What You Get For Your Money in Malta

Malta was part of the British Empire for more than a century, only becoming an independent country in 1964. The new Government eventually abandoned the British pound, shillings and pence on May 16 1972, replacing it with a new decimal currency. Today, Malta is a member of the Euro, and one of the most affordable holiday destinations for British tourists. The cost of a week-long holiday has risen by just £1 from last year. So, why not stretch your holiday cash further with Malta holidays in 2012?


Holidays in Malta begin at the airport, which offers a great bus service to the major tourist areas. The number 8 bus will take you straight from arrivals to the centre of Valletta for just 0.47 euros, although the bus driver may charge you extra for heavy luggage. An express bus will get you to your destination slightly quicker for 1.16 euros – just don’t expect to receive the correct change!


Maltese taxis operate on two separate license systems. White taxis are generally older and more expensive, whilst black taxis (which can be any colour) are cheaper and harder to find. A white taxi will cost around 20 euros on a meter for most destinations from the airport, compared to around 35 euros on holidays to Gran Canaria. Try learning a few words of Maltese ahead of your holiday to give yourself a chance of spotting a black taxi, which offers a fixed rate to most resorts.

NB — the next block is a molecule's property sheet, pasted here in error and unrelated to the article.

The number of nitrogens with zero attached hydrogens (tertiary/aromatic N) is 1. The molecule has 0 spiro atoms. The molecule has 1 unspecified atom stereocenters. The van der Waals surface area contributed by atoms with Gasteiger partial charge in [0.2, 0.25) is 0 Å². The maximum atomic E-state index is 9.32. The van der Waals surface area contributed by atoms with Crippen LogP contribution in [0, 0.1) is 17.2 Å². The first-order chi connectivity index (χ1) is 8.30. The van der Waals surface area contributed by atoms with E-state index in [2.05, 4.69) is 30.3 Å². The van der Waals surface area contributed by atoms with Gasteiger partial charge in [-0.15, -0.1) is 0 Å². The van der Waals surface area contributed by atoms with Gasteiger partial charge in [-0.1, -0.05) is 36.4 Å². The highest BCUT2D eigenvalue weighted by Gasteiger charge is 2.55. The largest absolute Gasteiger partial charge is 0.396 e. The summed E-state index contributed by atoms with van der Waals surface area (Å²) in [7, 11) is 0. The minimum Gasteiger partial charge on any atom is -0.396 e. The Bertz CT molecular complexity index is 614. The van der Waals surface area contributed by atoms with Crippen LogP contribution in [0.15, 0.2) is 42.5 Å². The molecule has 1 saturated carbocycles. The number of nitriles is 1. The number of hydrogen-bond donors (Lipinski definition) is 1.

Car hire

Driving is on the left in Malta, and a road trip is a fantastic way to explore the island’s eclectic mix of cultural sights.  Car hire prices are amongst the lowest in Europe, starting from just 11 euros per day, including mileage and insurance. Although the driving age is 18, some car hire firms don’t insure tourists under 25. It’s advisable to check whether you’re eligible before arriving.


Self-catering apartments are a popular option for holidaymakers in Malta, and there are plenty of supermarkets to choose from. A 1.5 litre bottle of mineral water will cost around 1 euro, with a loaf of bread coming in at about 50 cents. Restaurant prices are similar to those found on holidays to Tenerife, with a plate of pasta and salad coming in at about 10 euros. Night owls can tuck into a midnight snack of burger, chips and a drink for 6 euros. If you’re planning a self-catering trip to Malta, keep an eye out for food vans selling fresh fish, vegetables and fruit at unbeatable prices.

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